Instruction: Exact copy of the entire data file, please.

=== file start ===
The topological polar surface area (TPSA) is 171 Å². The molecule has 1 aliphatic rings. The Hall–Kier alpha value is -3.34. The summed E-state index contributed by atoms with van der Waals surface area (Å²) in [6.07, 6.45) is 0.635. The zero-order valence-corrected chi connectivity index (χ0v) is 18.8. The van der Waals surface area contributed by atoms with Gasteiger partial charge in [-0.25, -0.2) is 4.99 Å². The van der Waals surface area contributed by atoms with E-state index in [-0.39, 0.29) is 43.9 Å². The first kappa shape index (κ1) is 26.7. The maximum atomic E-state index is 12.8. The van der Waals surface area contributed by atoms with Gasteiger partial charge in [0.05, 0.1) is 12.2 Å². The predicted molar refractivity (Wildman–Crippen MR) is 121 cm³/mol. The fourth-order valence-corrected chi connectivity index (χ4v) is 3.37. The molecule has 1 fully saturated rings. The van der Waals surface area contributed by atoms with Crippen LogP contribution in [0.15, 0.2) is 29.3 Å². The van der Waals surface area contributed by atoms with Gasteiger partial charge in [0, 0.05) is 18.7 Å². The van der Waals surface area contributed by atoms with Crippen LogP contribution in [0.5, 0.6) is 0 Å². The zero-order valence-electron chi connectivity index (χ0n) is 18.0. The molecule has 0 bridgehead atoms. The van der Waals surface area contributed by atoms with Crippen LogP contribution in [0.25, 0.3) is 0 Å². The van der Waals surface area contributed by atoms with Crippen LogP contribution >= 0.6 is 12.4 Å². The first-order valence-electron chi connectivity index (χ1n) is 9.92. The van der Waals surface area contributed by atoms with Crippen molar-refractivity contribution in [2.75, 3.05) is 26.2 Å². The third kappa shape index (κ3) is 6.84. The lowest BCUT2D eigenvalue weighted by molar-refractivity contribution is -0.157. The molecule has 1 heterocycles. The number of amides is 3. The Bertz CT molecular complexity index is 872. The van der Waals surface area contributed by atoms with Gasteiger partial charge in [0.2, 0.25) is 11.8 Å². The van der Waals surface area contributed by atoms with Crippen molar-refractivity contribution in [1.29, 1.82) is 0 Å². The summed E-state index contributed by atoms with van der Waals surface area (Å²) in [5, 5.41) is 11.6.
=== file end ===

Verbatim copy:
The topological polar surface area (TPSA) is 171 Å². The molecule has 1 aliphatic rings. The Hall–Kier alpha value is -3.34. The summed E-state index contributed by atoms with van der Waals surface area (Å²) in [6.07, 6.45) is 0.635. The zero-order valence-corrected chi connectivity index (χ0v) is 18.8. The van der Waals surface area contributed by atoms with Gasteiger partial charge in [-0.25, -0.2) is 4.99 Å². The van der Waals surface area contributed by atoms with E-state index in [-0.39, 0.29) is 43.9 Å². The first kappa shape index (κ1) is 26.7. The maximum atomic E-state index is 12.8. The van der Waals surface area contributed by atoms with Gasteiger partial charge in [0.05, 0.1) is 12.2 Å². The predicted molar refractivity (Wildman–Crippen MR) is 121 cm³/mol. The fourth-order valence-corrected chi connectivity index (χ4v) is 3.37. The molecule has 1 fully saturated rings. The van der Waals surface area contributed by atoms with Crippen LogP contribution in [0.15, 0.2) is 29.3 Å². The van der Waals surface area contributed by atoms with Gasteiger partial charge in [0, 0.05) is 18.7 Å². The van der Waals surface area contributed by atoms with Crippen LogP contribution in [0.5, 0.6) is 0 Å². The zero-order valence-electron chi connectivity index (χ0n) is 18.0. The molecule has 0 bridgehead atoms. The van der Waals surface area contributed by atoms with Crippen LogP contribution in [0.25, 0.3) is 0 Å². The van der Waals surface area contributed by atoms with Crippen LogP contribution >= 0.6 is 12.4 Å². The first-order valence-electron chi connectivity index (χ1n) is 9.92. The van der Waals surface area contributed by atoms with Crippen molar-refractivity contribution in [2.75, 3.05) is 26.2 Å². The third kappa shape index (κ3) is 6.84. The lowest BCUT2D eigenvalue weighted by molar-refractivity contribution is -0.157. The molecule has 1 heterocycles. The number of amides is 3. The Bertz CT molecular complexity index is 872. The van der Waals surface area contributed by atoms with Gasteiger partial charge in [0.2, 0.25) is 11.8 Å². The van der Waals surface area contributed by atoms with Crippen molar-refractivity contribution in [1.29, 1.82) is 0 Å². The summed E-state index contributed by atoms with van der Waals surface area (Å²) in [5, 5.41) is 11.6.